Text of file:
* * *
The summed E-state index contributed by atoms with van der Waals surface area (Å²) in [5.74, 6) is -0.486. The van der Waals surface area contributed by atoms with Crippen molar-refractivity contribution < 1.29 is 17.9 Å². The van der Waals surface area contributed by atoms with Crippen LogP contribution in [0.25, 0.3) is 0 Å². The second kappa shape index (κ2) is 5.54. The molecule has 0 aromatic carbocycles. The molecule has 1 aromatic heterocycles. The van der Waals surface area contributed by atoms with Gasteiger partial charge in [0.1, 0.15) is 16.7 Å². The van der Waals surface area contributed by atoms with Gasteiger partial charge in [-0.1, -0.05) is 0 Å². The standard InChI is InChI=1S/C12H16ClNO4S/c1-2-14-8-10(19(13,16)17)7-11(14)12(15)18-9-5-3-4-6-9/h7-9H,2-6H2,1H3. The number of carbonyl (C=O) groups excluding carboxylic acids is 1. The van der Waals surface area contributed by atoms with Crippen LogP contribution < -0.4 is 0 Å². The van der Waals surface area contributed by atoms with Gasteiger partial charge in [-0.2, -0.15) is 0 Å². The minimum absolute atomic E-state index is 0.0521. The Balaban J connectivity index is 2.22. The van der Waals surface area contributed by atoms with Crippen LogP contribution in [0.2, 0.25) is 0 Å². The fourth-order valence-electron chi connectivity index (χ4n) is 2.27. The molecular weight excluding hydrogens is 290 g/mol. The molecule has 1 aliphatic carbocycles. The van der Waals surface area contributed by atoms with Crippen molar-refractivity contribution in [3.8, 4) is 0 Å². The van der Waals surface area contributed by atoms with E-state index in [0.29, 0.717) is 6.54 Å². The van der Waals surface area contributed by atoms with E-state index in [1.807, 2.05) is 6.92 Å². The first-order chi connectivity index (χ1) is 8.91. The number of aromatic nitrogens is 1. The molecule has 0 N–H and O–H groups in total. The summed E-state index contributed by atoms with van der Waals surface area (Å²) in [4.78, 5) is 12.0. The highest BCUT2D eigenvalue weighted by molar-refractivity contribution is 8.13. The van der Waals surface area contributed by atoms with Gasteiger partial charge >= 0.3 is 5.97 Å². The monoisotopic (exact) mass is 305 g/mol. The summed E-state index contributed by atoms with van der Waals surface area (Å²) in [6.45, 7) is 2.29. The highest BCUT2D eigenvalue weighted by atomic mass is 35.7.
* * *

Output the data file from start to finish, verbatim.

The summed E-state index contributed by atoms with van der Waals surface area (Å²) in [5.74, 6) is -0.486. The van der Waals surface area contributed by atoms with Crippen molar-refractivity contribution < 1.29 is 17.9 Å². The van der Waals surface area contributed by atoms with Crippen LogP contribution in [0.25, 0.3) is 0 Å². The second kappa shape index (κ2) is 5.54. The molecule has 0 aromatic carbocycles. The molecule has 1 aromatic heterocycles. The van der Waals surface area contributed by atoms with Gasteiger partial charge in [0.1, 0.15) is 16.7 Å². The van der Waals surface area contributed by atoms with Gasteiger partial charge in [-0.1, -0.05) is 0 Å². The standard InChI is InChI=1S/C12H16ClNO4S/c1-2-14-8-10(19(13,16)17)7-11(14)12(15)18-9-5-3-4-6-9/h7-9H,2-6H2,1H3. The number of carbonyl (C=O) groups excluding carboxylic acids is 1. The van der Waals surface area contributed by atoms with Crippen LogP contribution < -0.4 is 0 Å². The van der Waals surface area contributed by atoms with Gasteiger partial charge in [-0.2, -0.15) is 0 Å². The minimum absolute atomic E-state index is 0.0521. The Balaban J connectivity index is 2.22. The van der Waals surface area contributed by atoms with Crippen LogP contribution in [0.2, 0.25) is 0 Å². The fourth-order valence-electron chi connectivity index (χ4n) is 2.27. The molecular weight excluding hydrogens is 290 g/mol. The molecule has 1 aliphatic carbocycles. The van der Waals surface area contributed by atoms with Crippen molar-refractivity contribution in [3.8, 4) is 0 Å². The van der Waals surface area contributed by atoms with E-state index in [0.29, 0.717) is 6.54 Å². The van der Waals surface area contributed by atoms with E-state index in [1.807, 2.05) is 6.92 Å². The first-order chi connectivity index (χ1) is 8.91. The number of aromatic nitrogens is 1. The molecule has 0 N–H and O–H groups in total. The summed E-state index contributed by atoms with van der Waals surface area (Å²) in [4.78, 5) is 12.0. The highest BCUT2D eigenvalue weighted by molar-refractivity contribution is 8.13. The van der Waals surface area contributed by atoms with Gasteiger partial charge >= 0.3 is 5.97 Å². The monoisotopic (exact) mass is 305 g/mol. The summed E-state index contributed by atoms with van der Waals surface area (Å²) in [6.45, 7) is 2.29. The highest BCUT2D eigenvalue weighted by atomic mass is 35.7.